Plumbing, Heating and Pool Repair Guides

How To Winterize Your Inground Pool

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If you are looking to winterize your above ground or in ground swimming pool yourself there are a few steps you will have to take to ensure you properly close your pool to avoid winter damage. You will also need an air compressor if you are planning to close an inground pool. If your swimming pool is large in size you may also need a friend or neighbor to help you install or put on your winter cover. You will also want to make sure that your water is clear and all the water chemistry is correct before closing you swimming pool.Winterizing Inground Swimming Pool

Winterizing The Pool Filter System

When winterizing your pool you will want to remove all of the drain plugs from both the swimming pool filter and the pump. If you have a chlorinator you will also want to remove the drain plug from that as well. Once you have removed the drain plugs from everything you will want to make sure that all of the water is out. You can do this by turning the pump upside down so that any water left inside will pour out. As for the filter you will want to leave the drain plug off all winter long. If you have a sand filter you may see water dripping from the drain port for a few hours, this is normal and the filter will drip drain after a few hours.

Removing The Skimmer Baskets, Return Jets & Vacuum Fittings

You will want to remove all of your swimming baskets from inside of the pool skimmers. If you have an above ground pool you should have one skimmer basket. If you have an inground swimming pool you can have anywhere from 1 – 4 skimmer baskets or more depending on how big your pool is. You will then want to remove all of the return jet fittings which are often called the return eye balls by many people. You will want to remove these return jets from the pool wall and also the pool steps if you have jets in your steps. After removing the skimmer baskets and the return jets you will want to remove any vacuum fittings you may have in the pool wall. If you own any type of swimming pool system powered pool sweep or automatic pool cleaner like the Polaris you may have a wall fitting that will have to be removed. Th reason you will want to remove the wall return fittings, the skimmer baskets and the vacuum fittings is so that you can insert the winter plugs and Gizmos into these spots when you blow the water out out of the swimming pool lines.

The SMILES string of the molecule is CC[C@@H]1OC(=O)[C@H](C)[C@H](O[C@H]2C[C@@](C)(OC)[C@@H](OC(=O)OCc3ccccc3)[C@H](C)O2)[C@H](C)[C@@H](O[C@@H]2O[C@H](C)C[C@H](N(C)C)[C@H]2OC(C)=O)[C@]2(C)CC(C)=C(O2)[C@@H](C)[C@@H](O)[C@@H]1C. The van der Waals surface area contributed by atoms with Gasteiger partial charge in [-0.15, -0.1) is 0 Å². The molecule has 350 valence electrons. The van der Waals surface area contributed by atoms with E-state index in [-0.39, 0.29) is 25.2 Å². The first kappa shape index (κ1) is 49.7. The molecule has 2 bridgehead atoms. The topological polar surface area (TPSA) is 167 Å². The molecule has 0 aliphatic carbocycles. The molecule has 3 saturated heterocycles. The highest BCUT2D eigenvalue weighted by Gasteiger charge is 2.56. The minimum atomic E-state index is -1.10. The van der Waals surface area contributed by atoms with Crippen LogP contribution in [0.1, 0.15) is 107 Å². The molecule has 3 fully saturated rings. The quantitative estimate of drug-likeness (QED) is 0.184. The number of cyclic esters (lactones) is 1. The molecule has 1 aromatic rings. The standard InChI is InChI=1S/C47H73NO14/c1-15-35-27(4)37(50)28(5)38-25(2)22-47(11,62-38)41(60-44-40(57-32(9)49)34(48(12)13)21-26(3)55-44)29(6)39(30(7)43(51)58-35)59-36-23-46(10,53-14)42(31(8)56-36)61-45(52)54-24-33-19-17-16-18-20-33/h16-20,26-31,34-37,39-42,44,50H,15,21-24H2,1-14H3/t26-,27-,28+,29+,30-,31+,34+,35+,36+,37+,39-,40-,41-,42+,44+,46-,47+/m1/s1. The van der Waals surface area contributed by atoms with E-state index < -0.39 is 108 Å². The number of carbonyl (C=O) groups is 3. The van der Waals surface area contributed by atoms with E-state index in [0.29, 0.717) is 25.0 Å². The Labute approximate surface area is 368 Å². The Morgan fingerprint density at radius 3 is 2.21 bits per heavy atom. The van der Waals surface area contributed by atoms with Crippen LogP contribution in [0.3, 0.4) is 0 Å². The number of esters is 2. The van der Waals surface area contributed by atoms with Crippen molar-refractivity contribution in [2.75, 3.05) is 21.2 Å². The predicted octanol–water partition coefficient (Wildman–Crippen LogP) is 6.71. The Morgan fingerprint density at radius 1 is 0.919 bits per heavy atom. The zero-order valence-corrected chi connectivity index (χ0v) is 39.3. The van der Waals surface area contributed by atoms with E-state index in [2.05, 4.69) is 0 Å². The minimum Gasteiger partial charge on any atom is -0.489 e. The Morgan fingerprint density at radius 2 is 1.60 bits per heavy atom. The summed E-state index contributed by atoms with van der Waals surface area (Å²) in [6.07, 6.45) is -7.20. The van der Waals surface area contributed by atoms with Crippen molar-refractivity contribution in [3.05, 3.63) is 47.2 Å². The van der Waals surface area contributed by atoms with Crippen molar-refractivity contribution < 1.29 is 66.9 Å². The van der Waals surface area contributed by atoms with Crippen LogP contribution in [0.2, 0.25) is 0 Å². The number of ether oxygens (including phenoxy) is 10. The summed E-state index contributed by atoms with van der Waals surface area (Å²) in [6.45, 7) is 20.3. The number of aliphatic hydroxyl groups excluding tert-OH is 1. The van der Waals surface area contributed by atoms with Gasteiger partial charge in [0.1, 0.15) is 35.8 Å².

Winterizing The Swimming Pool Plumbing

If you have an above ground swimming pool with flexible hoses you will want to disconnect them from the pump and the filter. Once disconnected you will want to store them in a safe, dry place for the winter time. If you have an in ground swimming pool you are going to want to blow out the pool lines with either and air compressor or a blower. You will want to blow out the main drain, the skimmer lines, the return jet lines and also the vacuum line if you have one, i.e. your Polaris sweep vacuum. once you have blown all the water from the pool plumbing you will want to plug up the returns with either thread plugs with o-rings or black rubber plugs with wing nuts. You will also want to insert Gizmos into your pool skimmers so they are fully protected from the freezing water that may creep into the skimmers over the winter.